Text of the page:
By JAY ROMANO in The New York Times

How Rule Changes Affect Condo Tenants

Q I am a rent-stabilized tenant and did not buy my apartment when the building converted to a condominium. Do rules made by the condo board apply to tenants like me? I would assume that new rules would be unenforceable if they required me to do or not do something addressed by my original lease. What happens if I do not follow the rules?

A “A rent-stabilized tenant is required to comply with the terms of her lease, including the house rules that are often attached at the end,” said David Ng, a Manhattan lawyer who represents tenants. “And the standard rent-stabilized lease contains a provision that implicitly allows the landlord to amend or add to the house rules.” So, Mr. Ng said, if the condominium’s board of managers changes the building’s house rules, it is often possible for the owner of a rented unit to adjust the rules applying to that unit so they conform. But that does not mean a new rule can contravene any specific provision of the lease. For example, if the lease grants a rent-stabilized tenant the right to have a dog, a new house rule prohibiting all residents from having dogs would be unenforceable against the stabilized tenant.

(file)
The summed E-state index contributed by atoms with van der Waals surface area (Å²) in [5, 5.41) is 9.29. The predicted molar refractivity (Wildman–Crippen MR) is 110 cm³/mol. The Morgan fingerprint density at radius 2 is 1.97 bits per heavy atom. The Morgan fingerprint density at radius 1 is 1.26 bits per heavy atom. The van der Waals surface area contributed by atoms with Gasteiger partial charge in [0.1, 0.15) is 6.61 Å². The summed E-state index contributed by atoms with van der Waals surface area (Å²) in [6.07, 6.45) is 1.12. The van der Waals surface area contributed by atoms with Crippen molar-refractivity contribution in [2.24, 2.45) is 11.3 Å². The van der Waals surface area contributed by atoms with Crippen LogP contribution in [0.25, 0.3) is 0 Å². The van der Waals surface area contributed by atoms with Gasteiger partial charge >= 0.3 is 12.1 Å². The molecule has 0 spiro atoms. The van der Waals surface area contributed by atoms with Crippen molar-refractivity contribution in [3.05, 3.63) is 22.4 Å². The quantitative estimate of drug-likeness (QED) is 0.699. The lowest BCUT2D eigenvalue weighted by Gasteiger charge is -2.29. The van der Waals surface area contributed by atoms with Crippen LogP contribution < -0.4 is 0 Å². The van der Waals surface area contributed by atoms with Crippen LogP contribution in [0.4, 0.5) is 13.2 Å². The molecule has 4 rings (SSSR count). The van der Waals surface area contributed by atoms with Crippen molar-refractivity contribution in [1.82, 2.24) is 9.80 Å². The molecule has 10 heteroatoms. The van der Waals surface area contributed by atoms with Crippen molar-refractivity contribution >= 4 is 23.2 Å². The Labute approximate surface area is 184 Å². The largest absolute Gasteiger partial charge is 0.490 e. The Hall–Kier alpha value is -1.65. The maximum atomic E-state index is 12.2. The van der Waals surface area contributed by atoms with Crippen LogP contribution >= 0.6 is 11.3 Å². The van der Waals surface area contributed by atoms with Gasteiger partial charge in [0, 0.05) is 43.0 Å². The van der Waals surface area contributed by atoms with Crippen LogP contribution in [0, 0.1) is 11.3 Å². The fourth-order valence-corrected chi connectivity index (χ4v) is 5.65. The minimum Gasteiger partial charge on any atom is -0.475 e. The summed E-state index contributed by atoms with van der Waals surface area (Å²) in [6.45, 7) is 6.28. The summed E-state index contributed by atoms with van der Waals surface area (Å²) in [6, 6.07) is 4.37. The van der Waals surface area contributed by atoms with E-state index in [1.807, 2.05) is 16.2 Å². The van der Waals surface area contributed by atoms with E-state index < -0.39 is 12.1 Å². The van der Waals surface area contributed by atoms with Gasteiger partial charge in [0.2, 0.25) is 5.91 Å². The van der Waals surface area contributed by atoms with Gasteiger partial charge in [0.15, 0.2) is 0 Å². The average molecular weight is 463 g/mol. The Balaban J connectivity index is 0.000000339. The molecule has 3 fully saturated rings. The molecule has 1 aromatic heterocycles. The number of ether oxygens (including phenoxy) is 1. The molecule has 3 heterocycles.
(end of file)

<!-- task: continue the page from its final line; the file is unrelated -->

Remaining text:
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Lorenzo has been hanging around the RDNY.com office for the past 20 years, and, in the process, has become the president of RDNY.com, Rent-Direct.com, and Acmelistings.com. His mission is to build RDNY.com into New York's largest no fee apartment rental service. Before RDNY.com, Lorenzo was a Regional Sales Manager for Time Equities, Inc., one of New York's largest converters of rental buildings to coops and condos. Lorenzo was once a part owner of Swift & Watson Real Estate in NYC's Greenwich Village.

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